Neurological symptoms are present in only some patients with phenylketonuria (PKU) and may vary greatly. Seizures occur in about 25 percent of older children and abnormalities appear on brain wave tests (EEG) in 80 percent of patients. Jerky muscle movements (spasticity), abnormally tight muscles (hypertonicity), and/or increased deep tendon reflexes are among the most frequent neurological symptoms. About 5 percent of children with symptoms of PKU become physically disabled. Slow writhing movements, involuntary muscle movements, and tremors occur in some cases.
Untreated females with this disorder often have spontaneous abortions or fetal growth delays (intrauterine growth retardation). Children of women with phenylketonuria (PKU) may have an abnormally small head (microcephaly) and/or congenital heart disease, and a variety of facial abnormalities. There is a strong relationship between the severity of these symptoms and high levels of phenylalanine in the mother. As a result, all women with PKU who have stopped treatment should return to the diet before conception and continue on the diet throughout any pregnancy.
Phenylketonuria is inherited as an autosomal recessive trait. Genetic diseases are determined by two genes, one received from the father and one from the mother.
Recessive genetic disorders occur when an individual inherits the same abnormal gene for the same trait from each parent. If an individual receives one normal gene and one gene for the disease, the person will be a carrier for the disease, but usually will not show symptoms. The risk for two carrier parents to both pass the defective gene and, therefore, have an affected child is 25% with each pregnancy. The risk to have a child who is a carrier like the parents is 50% with each pregnancy. The chance for a child to receive normal genes from both parents and be genetically normal for that particular trait is 25%.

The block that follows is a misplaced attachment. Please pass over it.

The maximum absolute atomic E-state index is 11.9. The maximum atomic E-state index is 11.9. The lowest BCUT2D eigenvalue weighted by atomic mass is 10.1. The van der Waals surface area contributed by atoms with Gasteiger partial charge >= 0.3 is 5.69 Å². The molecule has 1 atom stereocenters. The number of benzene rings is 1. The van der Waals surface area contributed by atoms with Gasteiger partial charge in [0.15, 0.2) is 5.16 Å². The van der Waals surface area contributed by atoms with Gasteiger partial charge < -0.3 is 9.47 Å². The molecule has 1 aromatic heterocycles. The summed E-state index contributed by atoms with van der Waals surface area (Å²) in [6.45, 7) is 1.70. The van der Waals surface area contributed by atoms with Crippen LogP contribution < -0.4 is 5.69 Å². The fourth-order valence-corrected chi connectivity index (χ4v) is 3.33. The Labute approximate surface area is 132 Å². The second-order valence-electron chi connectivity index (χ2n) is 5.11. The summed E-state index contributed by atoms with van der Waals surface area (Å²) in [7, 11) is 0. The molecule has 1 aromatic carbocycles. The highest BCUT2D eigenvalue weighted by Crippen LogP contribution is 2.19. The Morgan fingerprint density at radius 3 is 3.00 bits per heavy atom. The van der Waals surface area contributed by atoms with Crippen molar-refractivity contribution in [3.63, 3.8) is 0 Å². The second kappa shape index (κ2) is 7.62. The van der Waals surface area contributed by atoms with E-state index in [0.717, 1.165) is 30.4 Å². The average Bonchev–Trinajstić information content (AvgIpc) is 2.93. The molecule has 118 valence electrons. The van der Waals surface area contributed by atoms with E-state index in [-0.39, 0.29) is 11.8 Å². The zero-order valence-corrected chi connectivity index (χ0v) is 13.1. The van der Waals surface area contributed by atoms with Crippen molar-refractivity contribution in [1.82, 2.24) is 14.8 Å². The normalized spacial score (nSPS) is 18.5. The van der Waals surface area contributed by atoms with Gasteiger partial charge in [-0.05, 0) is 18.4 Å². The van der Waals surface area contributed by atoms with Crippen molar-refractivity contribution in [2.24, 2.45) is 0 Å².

The defective gene that causes PKU is located on the long arm (q) of chromosome 12 (12q24). However, not all children with PKU have the same genetic mutation. More than 300 different changes (mutations) in the PKU gene have been identified. Because the different mutations result in varying degrees of elevation in blood phenylalanine, the diet of each child must be adjusted to the individual tolerance for the amino acid. Laboratory tests in infants with PKU typically confirm plasma levels of phenylalanine that are ten to 60 times above normal levels.
The symptoms of PKU develop because of a defective liver enzyme, phenylalanine hydroxylase. This enzyme enables phenylalanine to be metabolized into tyrosine. Mental retardation in PKU is a direct result of elevated levels of phenylalanine in the brain which causes the destruction of the fatty covering (myelin) of individual nerve fiber in the brain. It can also cause depression by reducing the levels of dopamine and serotonin in the brain.
Phenylketonuria is a rare disorder that affects males and females in equal numbers. The reported incidence of PKU from newborn screening programs ranges from one in 13,500 to 19,000 newborns in the United States. The incidence varies in other parts of the world. PKU affects people from most ethnic backgrounds, although it is rare in Americans of African descent and Jews of Ashkenazi ancestry.